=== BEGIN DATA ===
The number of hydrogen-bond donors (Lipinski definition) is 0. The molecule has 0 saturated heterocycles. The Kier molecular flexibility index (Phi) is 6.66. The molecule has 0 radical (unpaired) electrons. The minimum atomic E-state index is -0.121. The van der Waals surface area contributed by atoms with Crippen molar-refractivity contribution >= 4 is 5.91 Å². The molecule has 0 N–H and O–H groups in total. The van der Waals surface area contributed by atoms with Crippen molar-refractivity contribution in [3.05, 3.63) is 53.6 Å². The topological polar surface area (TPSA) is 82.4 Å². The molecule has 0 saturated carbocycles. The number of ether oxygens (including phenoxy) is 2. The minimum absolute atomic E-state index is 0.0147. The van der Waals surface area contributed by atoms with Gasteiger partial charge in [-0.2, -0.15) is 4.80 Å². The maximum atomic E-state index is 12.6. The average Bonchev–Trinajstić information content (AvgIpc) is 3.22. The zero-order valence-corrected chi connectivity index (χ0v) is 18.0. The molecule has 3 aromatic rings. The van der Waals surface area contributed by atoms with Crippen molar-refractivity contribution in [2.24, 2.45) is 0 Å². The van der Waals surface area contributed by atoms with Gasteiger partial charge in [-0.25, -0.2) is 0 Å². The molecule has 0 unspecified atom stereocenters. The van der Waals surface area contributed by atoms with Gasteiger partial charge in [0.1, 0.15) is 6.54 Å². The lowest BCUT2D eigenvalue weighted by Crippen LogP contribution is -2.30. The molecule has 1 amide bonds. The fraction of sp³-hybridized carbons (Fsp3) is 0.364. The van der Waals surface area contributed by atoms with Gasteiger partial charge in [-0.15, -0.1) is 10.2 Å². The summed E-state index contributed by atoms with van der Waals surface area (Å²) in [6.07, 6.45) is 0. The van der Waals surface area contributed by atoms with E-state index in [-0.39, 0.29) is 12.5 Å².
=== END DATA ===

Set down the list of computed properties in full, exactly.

The number of hydrogen-bond donors (Lipinski definition) is 0. The molecule has 0 saturated heterocycles. The Kier molecular flexibility index (Phi) is 6.66. The molecule has 0 radical (unpaired) electrons. The minimum atomic E-state index is -0.121. The van der Waals surface area contributed by atoms with Crippen molar-refractivity contribution >= 4 is 5.91 Å². The molecule has 0 N–H and O–H groups in total. The van der Waals surface area contributed by atoms with Crippen molar-refractivity contribution in [3.05, 3.63) is 53.6 Å². The topological polar surface area (TPSA) is 82.4 Å². The molecule has 0 saturated carbocycles. The number of ether oxygens (including phenoxy) is 2. The minimum absolute atomic E-state index is 0.0147. The van der Waals surface area contributed by atoms with Gasteiger partial charge in [-0.2, -0.15) is 4.80 Å². The maximum atomic E-state index is 12.6. The average Bonchev–Trinajstić information content (AvgIpc) is 3.22. The zero-order valence-corrected chi connectivity index (χ0v) is 18.0. The molecule has 3 aromatic rings. The van der Waals surface area contributed by atoms with Crippen molar-refractivity contribution in [2.24, 2.45) is 0 Å². The van der Waals surface area contributed by atoms with Gasteiger partial charge in [-0.25, -0.2) is 0 Å². The molecule has 0 unspecified atom stereocenters. The van der Waals surface area contributed by atoms with Gasteiger partial charge in [0.1, 0.15) is 6.54 Å². The lowest BCUT2D eigenvalue weighted by Crippen LogP contribution is -2.30. The molecule has 1 amide bonds. The fraction of sp³-hybridized carbons (Fsp3) is 0.364. The van der Waals surface area contributed by atoms with Gasteiger partial charge in [-0.15, -0.1) is 10.2 Å². The summed E-state index contributed by atoms with van der Waals surface area (Å²) in [6.07, 6.45) is 0. The van der Waals surface area contributed by atoms with E-state index in [-0.39, 0.29) is 12.5 Å².